At Vogue Knitting Live 2013, I had the pleasure of meeting Laura Watson from Full Moon Farm. Laura’s yarns were extremely colorful – and so was she! – so I was immediately drawn over to her booth. It was wonderful to learn that she’s a New York State local (about 90 minutes north of New York City). I ran into her again at 2014’s event, and she was kind enough to take some time from the busy lifestyle of a farmer/shearer/spinner/dyer/entrepreneur to share an interview.
Underground Crafter (UC): Besides shearing, spinning, and dyeing, do you also crochet, knit, and/or weave?
Laura: I knit, but am a rank amateur. It is on my list to get better. I felt and do Australian Locker Hooking.
UC: Tell us more about your motivation for starting Full Moon Farm, and about its expansion.
Laura: I grew up on a sheep and beef farm. I (like all my siblings) moved away from the farm but then, in the end (like all my siblings) I returned to farming. I stuck with the sheep. I like them and can manage them, physically, without assistance. My flock started with 1 bred ewe, Border Leicester. I added Corriedale and then Merino, so now my flock is a motley mix with decent body size for meat, and nice, fine wool for spinning and felting.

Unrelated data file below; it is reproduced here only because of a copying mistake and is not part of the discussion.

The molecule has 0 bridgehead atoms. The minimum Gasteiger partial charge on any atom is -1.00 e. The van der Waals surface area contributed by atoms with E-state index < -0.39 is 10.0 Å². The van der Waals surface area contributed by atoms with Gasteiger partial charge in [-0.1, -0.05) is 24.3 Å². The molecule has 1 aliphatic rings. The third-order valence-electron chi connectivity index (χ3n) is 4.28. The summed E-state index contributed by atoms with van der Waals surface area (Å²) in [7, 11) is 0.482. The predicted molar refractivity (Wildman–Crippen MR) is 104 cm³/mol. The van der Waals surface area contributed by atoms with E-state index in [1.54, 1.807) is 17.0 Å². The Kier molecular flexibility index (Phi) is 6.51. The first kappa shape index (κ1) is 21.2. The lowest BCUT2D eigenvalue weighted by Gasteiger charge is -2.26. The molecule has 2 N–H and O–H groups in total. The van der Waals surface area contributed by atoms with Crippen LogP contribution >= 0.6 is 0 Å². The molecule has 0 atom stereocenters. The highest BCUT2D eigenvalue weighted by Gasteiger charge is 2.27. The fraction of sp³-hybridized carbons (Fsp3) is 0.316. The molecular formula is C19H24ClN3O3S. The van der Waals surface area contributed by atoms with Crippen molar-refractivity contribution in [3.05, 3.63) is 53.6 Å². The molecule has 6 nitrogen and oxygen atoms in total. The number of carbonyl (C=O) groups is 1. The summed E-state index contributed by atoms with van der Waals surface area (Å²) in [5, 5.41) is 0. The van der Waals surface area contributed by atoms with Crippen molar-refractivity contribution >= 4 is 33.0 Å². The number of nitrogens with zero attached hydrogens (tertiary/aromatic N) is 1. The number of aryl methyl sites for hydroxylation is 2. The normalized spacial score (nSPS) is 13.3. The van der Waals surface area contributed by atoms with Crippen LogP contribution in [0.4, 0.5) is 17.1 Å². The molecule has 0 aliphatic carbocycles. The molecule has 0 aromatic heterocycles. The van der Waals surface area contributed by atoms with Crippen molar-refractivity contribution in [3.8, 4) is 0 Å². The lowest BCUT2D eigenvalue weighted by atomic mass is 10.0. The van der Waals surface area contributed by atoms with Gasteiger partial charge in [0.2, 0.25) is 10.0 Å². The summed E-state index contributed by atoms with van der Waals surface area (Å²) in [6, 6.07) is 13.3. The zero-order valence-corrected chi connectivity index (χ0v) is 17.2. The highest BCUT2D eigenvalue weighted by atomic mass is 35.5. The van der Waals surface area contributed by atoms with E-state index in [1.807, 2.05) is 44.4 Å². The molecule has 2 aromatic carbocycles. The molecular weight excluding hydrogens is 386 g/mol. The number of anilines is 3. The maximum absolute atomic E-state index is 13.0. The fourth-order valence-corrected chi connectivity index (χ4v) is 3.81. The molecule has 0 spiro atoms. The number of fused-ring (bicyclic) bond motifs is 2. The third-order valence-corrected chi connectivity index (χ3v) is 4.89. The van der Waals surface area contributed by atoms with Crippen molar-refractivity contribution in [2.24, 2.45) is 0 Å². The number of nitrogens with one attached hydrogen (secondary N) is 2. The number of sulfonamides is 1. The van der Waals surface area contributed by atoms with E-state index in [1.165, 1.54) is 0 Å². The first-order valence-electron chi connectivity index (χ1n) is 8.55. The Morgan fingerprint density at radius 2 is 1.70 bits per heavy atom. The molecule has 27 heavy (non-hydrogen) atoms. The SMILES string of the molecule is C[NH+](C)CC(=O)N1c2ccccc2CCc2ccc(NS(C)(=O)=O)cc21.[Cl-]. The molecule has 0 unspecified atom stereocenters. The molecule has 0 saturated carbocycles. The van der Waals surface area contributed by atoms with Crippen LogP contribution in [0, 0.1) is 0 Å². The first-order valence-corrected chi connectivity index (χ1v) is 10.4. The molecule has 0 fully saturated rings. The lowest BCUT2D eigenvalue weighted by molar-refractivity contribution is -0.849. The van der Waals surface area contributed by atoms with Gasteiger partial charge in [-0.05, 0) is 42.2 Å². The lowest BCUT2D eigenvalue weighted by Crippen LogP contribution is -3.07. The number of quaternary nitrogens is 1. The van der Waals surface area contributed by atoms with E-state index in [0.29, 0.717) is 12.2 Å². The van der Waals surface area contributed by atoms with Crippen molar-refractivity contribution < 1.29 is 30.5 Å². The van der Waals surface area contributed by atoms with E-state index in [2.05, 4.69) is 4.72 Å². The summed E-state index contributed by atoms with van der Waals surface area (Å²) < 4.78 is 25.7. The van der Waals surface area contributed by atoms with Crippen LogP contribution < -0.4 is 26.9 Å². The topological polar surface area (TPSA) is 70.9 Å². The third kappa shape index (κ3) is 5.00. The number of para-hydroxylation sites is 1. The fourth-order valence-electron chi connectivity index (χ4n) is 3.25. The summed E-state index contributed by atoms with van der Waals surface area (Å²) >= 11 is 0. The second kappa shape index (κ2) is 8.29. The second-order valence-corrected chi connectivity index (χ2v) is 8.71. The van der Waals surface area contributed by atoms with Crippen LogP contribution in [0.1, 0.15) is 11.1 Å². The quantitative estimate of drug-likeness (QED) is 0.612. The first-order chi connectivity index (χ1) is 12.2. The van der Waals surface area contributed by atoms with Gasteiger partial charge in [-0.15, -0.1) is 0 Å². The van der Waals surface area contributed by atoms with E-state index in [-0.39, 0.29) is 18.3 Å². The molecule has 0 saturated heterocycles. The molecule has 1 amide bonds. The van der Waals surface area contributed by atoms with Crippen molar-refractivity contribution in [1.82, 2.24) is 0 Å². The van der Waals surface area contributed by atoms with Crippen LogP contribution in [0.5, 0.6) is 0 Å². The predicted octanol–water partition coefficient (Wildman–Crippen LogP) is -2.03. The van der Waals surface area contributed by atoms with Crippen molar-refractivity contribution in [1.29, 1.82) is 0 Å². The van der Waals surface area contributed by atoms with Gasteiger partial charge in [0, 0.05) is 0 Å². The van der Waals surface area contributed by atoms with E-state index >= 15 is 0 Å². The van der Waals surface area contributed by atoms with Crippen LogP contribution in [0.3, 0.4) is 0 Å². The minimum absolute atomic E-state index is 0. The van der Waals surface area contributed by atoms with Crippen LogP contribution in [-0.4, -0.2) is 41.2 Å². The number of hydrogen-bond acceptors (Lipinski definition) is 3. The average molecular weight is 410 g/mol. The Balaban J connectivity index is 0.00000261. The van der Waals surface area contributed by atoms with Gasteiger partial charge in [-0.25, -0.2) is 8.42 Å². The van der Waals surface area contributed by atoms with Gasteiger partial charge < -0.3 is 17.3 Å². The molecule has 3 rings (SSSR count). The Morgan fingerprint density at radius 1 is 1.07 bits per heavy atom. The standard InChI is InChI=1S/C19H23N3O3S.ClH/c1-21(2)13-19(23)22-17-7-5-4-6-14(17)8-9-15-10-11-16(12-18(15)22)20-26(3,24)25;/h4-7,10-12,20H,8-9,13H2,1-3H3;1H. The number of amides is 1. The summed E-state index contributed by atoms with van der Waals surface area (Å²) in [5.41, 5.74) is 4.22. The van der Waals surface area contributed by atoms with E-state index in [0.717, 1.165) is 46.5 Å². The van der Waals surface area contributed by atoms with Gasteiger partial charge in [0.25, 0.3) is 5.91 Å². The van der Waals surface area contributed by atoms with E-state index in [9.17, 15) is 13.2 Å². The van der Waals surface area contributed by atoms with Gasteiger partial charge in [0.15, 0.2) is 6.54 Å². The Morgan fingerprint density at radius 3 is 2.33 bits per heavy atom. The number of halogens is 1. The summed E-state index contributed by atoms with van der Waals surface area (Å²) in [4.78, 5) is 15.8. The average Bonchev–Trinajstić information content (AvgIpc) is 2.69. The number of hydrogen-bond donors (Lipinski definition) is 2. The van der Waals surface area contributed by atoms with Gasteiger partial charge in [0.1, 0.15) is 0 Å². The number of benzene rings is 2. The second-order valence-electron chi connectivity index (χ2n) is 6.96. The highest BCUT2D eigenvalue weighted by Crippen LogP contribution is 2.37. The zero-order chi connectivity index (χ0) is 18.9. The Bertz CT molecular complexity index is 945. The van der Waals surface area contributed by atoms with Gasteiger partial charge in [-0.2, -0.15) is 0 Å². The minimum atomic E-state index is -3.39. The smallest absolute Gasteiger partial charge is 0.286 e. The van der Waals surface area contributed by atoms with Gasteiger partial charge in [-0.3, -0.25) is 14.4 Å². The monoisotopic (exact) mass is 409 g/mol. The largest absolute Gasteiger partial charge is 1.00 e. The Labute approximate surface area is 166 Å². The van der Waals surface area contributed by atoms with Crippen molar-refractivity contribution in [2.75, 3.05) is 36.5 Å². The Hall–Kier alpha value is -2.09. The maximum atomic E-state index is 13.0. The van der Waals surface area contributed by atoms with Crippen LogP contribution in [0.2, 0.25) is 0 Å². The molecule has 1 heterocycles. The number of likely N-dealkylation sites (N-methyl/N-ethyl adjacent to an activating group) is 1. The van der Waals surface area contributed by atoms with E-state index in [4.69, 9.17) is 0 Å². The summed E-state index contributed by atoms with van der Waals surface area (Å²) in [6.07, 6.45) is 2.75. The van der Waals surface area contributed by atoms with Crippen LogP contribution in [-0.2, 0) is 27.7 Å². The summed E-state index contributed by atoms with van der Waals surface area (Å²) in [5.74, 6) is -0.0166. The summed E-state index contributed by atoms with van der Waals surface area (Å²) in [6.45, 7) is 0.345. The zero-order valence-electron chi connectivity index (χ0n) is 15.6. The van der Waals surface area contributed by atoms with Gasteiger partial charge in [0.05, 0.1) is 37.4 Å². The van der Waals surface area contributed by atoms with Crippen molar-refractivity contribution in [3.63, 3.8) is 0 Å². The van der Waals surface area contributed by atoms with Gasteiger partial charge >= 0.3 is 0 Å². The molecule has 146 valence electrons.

UC: Some of us urban dwellers have fantasies about moving out to the country and starting a farm. Can you tell us a bit about the realities of farm living and working?
Farming is a 24/7 life. One must be prepared for fencing or haying a field in the heat of the summer or checking on the flock in the middle of the night in the cold during lambing season. The benefits are the beauty of the pasture or hay field, the coziness of a full hay loft, new born lambs – so sweet and bouncy – and fiber.
UC: One of the things that struck me about your booth at Vogue Knitting Live was your colorways. Where do you find your inspiration as a dyer?
Laura: I love color and have so much fun dying my yarns and spinning fiber. I usually go with colors I like. I am not afraid to combine colors and just go with my gut to choose what combinations to make. I have recently started trying to be more focused and going with a theme such as “Mom’s Flower Garden” or “Field of Sunflowers.”
UC: You have the opportunity to travel to many fiber related events. Tell us about some of your favorite fiber festival experiences.
Laura: I love going to fiber festivals because I know that the people attending are there because they love (or like a lot) fiber, so we already have something in common. I like to see what the other vendors are doing too because there is such versatility in wool and other fibers. It makes me smile just writing about it.
My favorite event is a little fiber festival in Clermont, NY at an historic site. It is called The Chancellor’s Day Sheep and Wool Festival. The setting, on the banks of the Hudson River, is idyllic, and they do historic re-enactments, such as shearing sheep using an antique shearing machine. It has grown in size and popularity over the years but remains small, quaint, and very friendly.
Thanks so much for stopping by, Laura!
By the way, I love the look of the skein I bought from Laura in 2013. It has since been wound into a yarn cake and is awaiting transformation into a beautiful project!